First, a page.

FOR IMMEDIATE RELEASE
Contact: Mario Boone
ATLANTA (October 20, 2016) One of the most historically significant pieces of artwork in the world is owned by Clark Atlanta University (CAU). It’s called Disciples Healing the Sick (c. 1930) created by world-renowned artist Henry O. Tanner (1857-1931), a former art professor at CAU’s parent institution Clark College. This oil on cardboard painting is the largest fully realized work by Tanner created during the latter portion of his life. The technique utilized by Tanner in this piece has been found in only one other piece of artwork he created (Good Shepherd).
Disciples Healing the Sick is a rare work that has very limited exhibition history. Now, this treasured piece will be available for thousands to see on loan from CAU to the new National Museum of African American History and Culture in Washington, D.C. The piece will remain on loan at the NMAAHC for five years. Tanner’s work will be featured at the NMAAHC alongside another CAU alumnus Horace Henry (CC ’71). Henry’s “One Day in January” is a historic collection of pictures of the first memorial service honoring Dr. Martin Luther King Jr.
“It’s great that Clark Atlanta University’s Tanner is part of the opening exhibition for the Smithsonian Museum of African American History and Culture,” said Maurita N. Poole, Ph.D., director of the CAU Art Museum. “This rare Tanner demonstrates the contribution he made to the development of American art. I am glad that so many people will get the opportunity to see it,” Poole explained.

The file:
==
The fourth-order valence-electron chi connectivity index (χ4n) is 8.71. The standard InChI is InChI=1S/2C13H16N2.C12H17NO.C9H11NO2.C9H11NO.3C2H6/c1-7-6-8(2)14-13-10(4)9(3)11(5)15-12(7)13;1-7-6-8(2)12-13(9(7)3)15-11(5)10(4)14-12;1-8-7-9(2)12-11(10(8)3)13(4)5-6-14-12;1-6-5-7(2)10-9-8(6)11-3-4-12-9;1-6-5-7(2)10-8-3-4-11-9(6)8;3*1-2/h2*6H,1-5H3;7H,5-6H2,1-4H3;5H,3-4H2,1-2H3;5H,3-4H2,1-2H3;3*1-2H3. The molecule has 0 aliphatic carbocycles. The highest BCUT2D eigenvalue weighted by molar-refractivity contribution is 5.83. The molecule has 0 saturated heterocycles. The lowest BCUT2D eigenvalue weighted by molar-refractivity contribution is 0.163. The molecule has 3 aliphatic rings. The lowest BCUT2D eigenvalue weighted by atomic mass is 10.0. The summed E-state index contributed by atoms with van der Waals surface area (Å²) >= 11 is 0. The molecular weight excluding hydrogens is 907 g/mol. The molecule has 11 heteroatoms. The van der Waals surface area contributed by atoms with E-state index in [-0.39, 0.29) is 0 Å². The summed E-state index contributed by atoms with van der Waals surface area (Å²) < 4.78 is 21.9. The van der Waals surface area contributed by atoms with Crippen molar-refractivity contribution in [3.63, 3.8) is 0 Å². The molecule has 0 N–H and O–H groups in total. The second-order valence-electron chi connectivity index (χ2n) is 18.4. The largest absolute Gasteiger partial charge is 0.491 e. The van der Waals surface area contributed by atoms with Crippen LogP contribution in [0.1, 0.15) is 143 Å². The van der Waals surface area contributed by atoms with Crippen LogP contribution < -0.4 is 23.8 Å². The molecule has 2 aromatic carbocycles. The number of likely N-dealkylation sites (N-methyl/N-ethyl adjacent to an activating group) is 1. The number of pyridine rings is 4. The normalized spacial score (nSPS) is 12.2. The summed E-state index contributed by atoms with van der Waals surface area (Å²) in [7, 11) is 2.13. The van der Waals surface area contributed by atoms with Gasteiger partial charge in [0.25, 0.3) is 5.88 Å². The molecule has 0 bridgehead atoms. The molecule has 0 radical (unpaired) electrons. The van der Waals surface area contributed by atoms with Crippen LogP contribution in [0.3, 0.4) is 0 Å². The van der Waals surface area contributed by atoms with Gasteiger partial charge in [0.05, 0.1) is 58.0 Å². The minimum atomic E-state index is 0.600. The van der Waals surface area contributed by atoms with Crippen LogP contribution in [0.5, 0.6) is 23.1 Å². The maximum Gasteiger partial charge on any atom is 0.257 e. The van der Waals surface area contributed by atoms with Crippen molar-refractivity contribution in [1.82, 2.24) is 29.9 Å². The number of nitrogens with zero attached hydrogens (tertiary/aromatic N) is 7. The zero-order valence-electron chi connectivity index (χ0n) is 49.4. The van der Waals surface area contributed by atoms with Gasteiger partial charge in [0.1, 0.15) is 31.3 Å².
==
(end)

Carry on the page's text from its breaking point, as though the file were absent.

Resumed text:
Tanner was born in Pittsburgh six years before the end of the Civil War. He studied at the Pennsylvania Academy of the Arts. In 1890 he expatriated to France where he would live out his remaining years. He was considered an influencer to dozens and dozens of artists we revere today.
The CAU Art Museum houses a permanent collection of 1,215 works of art in two major categories: African American modern art and traditional African art. The two collections include paintings, murals, sculptures and works on paper acquired through annual purchases and donations. The CAU tradition of fostering the arts was born from an effort to provide exhibition opportunities to artists of color who were denied due to segregation.Category: Arts and Sciences
Keywords: Henry O. Tanner,